‘Provide Some Cheer’: Teddy Bear Cancer Foundation Puts Emphasis on Holidays
Teddy Bear Cancer Foundation (TBCF) was founded by Nikki Katz back in 2002 after hearing of the financial and emotional challenges faced by the family of a three-year-old boy who had been diagnosed with bone cancer and a brain tumor and felt alone in dealing with both the diagnosis and the fallout.
“I wanted to build a support system for local families with a child battling cancer,” Katz explained as she announced her retirement from the foundation in 2012. “While I couldn’t change the child’s diagnosis, I could make the family’s journey a little easier.”
Now, almost 20 years since it launched, Teddy Bear Cancer Foundation has become one of the more recognized nonprofits on the Central Coast. The organization that operates on a budget just north of $1.2 million is all over the news seemingly all year long, lauded for its good work that encompasses an average caseload of about 200 families from Ventura, Santa Barbara, and San Luis Obispo counties at any given moment.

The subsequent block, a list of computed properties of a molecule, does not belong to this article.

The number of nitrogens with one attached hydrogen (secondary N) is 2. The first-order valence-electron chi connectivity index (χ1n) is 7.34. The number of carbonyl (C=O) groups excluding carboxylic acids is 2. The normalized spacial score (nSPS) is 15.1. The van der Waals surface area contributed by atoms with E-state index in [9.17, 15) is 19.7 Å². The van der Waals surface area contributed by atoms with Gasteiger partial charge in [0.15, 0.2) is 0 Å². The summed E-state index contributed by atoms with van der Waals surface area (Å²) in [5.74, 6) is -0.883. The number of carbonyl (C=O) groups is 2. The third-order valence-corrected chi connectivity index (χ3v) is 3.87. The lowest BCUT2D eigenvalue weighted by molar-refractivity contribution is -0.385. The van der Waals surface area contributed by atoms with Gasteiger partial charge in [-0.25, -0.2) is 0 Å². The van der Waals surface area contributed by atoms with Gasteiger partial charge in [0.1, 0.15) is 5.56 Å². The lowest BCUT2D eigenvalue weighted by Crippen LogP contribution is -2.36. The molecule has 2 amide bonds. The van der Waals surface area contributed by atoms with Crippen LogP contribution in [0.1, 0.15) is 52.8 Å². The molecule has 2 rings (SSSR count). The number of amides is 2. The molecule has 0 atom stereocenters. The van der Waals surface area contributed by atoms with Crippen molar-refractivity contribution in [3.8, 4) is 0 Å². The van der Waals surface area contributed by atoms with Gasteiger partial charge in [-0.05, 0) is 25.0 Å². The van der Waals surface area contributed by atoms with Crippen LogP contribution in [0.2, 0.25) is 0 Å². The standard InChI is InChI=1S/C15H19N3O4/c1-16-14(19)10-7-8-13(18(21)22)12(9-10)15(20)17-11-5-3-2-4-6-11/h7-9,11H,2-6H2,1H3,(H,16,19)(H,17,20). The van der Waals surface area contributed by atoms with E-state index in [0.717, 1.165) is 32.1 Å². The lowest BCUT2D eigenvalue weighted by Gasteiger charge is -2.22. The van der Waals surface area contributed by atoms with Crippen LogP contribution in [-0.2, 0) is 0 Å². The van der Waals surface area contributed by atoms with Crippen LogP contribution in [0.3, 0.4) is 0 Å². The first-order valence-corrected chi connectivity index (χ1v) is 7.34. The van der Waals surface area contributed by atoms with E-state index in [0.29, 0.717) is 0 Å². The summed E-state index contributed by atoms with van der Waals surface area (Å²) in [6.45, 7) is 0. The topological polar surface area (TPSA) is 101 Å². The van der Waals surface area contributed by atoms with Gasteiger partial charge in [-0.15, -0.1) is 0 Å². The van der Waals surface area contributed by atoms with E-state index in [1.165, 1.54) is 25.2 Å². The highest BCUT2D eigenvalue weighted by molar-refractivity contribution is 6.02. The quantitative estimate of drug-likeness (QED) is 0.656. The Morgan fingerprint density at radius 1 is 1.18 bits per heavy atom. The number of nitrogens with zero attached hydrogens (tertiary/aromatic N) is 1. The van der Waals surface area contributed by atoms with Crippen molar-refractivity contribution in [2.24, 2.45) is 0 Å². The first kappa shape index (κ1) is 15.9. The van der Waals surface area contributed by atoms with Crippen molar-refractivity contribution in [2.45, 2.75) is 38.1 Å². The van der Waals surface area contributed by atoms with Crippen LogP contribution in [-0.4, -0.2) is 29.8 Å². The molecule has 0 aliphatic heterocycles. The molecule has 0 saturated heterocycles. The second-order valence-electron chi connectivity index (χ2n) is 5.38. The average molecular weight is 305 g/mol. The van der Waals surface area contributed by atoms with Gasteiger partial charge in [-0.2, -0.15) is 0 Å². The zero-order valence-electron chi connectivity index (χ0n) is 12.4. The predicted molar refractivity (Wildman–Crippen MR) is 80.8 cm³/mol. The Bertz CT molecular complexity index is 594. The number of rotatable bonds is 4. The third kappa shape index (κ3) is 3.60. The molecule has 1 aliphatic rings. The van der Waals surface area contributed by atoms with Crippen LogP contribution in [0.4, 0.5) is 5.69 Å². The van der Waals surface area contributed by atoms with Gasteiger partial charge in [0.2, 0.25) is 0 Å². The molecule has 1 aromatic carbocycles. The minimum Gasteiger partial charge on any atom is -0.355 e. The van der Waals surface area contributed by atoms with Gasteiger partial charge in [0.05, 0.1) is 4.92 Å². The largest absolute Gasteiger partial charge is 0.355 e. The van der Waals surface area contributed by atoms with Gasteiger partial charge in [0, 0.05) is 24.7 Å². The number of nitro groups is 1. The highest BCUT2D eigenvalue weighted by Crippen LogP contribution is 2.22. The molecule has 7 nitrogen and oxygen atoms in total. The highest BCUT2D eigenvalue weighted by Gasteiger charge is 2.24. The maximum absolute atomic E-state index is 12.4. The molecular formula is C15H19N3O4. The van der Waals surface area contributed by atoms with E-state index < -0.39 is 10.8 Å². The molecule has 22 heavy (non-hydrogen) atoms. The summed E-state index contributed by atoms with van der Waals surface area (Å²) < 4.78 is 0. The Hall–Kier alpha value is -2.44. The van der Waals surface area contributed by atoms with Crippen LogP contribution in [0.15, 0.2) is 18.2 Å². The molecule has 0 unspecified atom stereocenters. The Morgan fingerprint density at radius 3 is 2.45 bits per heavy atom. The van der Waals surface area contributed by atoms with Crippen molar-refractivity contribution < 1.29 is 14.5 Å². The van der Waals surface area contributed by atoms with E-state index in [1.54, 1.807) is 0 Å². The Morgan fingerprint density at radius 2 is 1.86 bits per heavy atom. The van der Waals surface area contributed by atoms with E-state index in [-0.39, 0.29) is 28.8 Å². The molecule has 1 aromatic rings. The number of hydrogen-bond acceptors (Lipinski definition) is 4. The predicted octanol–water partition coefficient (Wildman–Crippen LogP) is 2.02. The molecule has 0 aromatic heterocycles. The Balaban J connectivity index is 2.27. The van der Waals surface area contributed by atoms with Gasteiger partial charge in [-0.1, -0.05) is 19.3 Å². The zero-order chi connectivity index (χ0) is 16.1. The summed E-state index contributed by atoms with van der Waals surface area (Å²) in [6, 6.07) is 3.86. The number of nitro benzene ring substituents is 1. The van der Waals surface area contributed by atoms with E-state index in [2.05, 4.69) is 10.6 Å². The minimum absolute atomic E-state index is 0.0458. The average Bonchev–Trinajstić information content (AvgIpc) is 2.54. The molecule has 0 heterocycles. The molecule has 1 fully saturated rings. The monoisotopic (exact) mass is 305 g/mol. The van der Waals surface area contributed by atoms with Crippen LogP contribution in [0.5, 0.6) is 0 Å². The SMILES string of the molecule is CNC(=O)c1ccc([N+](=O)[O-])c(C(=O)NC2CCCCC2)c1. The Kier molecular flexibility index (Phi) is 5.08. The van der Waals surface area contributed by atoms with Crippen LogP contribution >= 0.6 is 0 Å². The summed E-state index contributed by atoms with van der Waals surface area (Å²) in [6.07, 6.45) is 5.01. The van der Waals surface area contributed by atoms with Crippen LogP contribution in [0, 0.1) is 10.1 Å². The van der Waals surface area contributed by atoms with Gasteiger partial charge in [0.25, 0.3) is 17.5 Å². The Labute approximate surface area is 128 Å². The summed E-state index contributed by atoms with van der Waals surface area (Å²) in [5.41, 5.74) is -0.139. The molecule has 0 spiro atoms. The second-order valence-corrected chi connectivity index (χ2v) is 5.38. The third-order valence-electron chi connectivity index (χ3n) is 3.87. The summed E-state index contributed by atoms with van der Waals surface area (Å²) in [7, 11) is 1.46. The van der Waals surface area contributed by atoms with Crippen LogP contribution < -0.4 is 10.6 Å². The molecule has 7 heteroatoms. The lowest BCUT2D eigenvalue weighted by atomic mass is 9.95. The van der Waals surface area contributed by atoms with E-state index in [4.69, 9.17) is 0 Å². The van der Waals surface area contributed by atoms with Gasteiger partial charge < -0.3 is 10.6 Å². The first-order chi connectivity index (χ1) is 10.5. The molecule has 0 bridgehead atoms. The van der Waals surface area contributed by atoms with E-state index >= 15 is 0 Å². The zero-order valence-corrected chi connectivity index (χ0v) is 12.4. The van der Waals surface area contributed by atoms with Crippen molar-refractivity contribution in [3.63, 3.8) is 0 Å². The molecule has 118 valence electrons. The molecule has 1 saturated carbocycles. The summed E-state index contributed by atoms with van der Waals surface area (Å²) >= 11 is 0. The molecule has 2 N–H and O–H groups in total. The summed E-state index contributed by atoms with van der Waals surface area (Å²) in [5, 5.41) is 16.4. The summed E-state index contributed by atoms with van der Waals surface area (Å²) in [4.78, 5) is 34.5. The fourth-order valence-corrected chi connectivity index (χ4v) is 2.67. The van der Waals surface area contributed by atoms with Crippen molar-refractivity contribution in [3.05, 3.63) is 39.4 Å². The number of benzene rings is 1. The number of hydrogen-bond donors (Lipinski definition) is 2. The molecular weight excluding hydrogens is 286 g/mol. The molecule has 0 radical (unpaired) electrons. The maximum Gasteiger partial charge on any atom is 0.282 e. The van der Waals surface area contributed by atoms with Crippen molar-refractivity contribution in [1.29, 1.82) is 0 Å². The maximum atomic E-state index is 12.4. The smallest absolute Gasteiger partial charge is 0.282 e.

In recognition that worrying about money is a source of distress second only to cancer itself for families with a stricken child, financial assistance is a huge part of the foundation, with TBCF’s Direct Assistance Fund providing immediate grants of up to $5,000 for low-to-moderate income families to use for rent or mortgage payments, auto expenses, utility bills, medications, home care services, food, childcare, or hotel accommodations.
To help ease the emotional burden, TBCF and its partners also provide professional and peer support not only to the child undergoing medical treatment but also for the entire family, including parents and siblings. Youth and young adults in need of individualized academic support can also receive tutoring services including up to 24 hours of virtual or in-person aid, while the whole family can receive up to $1,500 for neuropsychological testing aimed at making parents more effective at advocating for their child’s academic needs.